GOALS ALLOWED, HYPOTHETICAL SEASON-LONG SUCK: 143
GOALS ALLOWED, HYPOTHETICAL RACINE .921: 89
It's kind of a big deal that Steve Racine is the guy he seemed like in the last ten games and not the guy he seemed like in his first 12. Is he? I have no idea. Goalies can go entire NHL seasons without establishing a true performance level. You only get reliable this-guy-can-play data by extending your data over two or three years. Anyone telling you anything about Racine definitively is having you on.
Racine's big, Michigan has a recent pedigree of developing goalies, and the good bit was at the end. If he's not getting jerked around—and he will be allowed to sink or swim until at least midseason—hopefully he's closer to the end bit than the starting bit.
Backups. Rutledge fled back to the USHL for a breather year, and while Michigan is holding the door open they've added Zach Nagelvoort in this class and possible draft pick Hayden Lavigne in the next. The door is open, and crowded, and if Rutledge wants to play I don't think he's coming back.
This year, Nagelvoort is the guy. We've actually got a hello post for him because he committed back in April and there was actual data on him—most hockey commits don't get pub here because the posts on them would consist of "this is his name, that's all I know." Nagelvoort is a lot like Racine, as he had a blazing year-end run after a midseason trade (he was stuck behind another D-I goalie), going 8-1-1 with a SV% of .957. His season-long SV% was .936. He's a flier with very few games under his belt and probably won't play much unless Racine struggles.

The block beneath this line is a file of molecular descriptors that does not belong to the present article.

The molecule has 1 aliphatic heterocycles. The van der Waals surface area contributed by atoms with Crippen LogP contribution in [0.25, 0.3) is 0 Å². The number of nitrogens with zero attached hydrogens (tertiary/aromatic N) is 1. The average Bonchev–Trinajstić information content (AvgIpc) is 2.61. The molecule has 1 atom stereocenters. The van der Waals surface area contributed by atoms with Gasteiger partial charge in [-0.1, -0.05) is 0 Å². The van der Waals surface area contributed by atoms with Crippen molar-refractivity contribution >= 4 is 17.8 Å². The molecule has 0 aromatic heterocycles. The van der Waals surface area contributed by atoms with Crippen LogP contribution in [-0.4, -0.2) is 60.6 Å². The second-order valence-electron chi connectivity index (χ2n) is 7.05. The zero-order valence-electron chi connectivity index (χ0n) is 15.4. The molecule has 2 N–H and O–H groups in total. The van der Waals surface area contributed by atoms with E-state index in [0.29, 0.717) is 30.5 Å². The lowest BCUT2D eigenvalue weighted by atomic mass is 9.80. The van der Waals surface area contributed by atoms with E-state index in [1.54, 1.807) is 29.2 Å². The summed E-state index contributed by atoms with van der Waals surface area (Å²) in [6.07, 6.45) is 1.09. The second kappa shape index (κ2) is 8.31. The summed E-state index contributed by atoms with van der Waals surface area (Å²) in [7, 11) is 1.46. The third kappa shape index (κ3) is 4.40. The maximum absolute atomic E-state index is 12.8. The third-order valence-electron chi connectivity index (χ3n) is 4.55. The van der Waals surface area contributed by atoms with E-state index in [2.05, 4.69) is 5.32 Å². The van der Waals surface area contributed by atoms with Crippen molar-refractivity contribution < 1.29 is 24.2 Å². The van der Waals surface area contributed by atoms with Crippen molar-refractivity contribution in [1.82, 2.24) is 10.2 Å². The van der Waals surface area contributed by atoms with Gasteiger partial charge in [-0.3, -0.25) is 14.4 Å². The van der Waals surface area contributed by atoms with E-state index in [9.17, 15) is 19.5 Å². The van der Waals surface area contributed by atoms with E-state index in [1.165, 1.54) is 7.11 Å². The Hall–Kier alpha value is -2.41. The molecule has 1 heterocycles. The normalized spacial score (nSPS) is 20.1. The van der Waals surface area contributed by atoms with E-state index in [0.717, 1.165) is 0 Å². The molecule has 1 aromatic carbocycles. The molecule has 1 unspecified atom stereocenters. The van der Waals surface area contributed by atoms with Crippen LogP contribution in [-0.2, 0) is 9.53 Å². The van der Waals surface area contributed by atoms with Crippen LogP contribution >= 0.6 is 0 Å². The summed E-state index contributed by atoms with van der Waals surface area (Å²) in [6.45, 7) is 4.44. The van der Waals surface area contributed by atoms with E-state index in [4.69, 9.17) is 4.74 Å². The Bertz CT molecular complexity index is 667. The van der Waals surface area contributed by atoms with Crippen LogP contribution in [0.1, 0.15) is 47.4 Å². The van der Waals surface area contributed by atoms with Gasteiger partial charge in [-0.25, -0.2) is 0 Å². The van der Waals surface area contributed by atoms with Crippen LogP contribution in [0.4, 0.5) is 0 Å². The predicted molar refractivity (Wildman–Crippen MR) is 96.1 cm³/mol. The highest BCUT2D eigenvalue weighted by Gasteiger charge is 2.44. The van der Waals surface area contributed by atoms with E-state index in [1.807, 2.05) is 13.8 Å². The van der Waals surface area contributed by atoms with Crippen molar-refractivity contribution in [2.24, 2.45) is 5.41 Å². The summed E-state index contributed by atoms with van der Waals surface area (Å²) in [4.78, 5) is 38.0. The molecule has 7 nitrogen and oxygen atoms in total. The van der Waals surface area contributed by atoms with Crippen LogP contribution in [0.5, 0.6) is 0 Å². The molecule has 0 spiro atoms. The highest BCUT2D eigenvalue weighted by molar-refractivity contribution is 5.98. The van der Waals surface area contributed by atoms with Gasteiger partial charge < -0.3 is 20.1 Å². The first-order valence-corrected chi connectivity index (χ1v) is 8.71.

While I can't predict the outcome of a few question marks, here are a the things I'm relatively confident I can project:
The give-a-damn level will skyrocket. GAD level started to incline when Copp was installed as the top line center, and now he's got an A. With some less committed folk out the door and JT Compher and Tyler Motte in, Michigan will have one backchecking, two-way, effort player on the ice at all times.
Mac Bennett is going to blow up. A senior with a ton of talent, he'll be given ice time levels rarely seen in Yost Ice Arena. He'll anchor the top pairing and power play, rush the puck with much greater frequency, and be All Big Ten, easy.
Pain and woe will be the watchwords of the second defensive pairing. The third pairing will probably be fine with many options and Mike Szuma holding it down against checking lines. But the options on the second pairing include two mediocre players and two freshmen with decent, but not great, profiles.
The power play will suck. Who's got the talent to run it? I don't see anyone. Last year it was "let Trouba shoot"; this year it's back to the salt mines.
5x5 scoring depth will be good. Michigan won't have a blazing top line that kills all comers but they will be solidly positive as their two-way work helps. The second line should be solidly above average, and they'll get nice production out of Motte or Kyle or Moffatt as you go down the roster. It'll have to be, because only Bennett projects to offer a lot of points from the defense.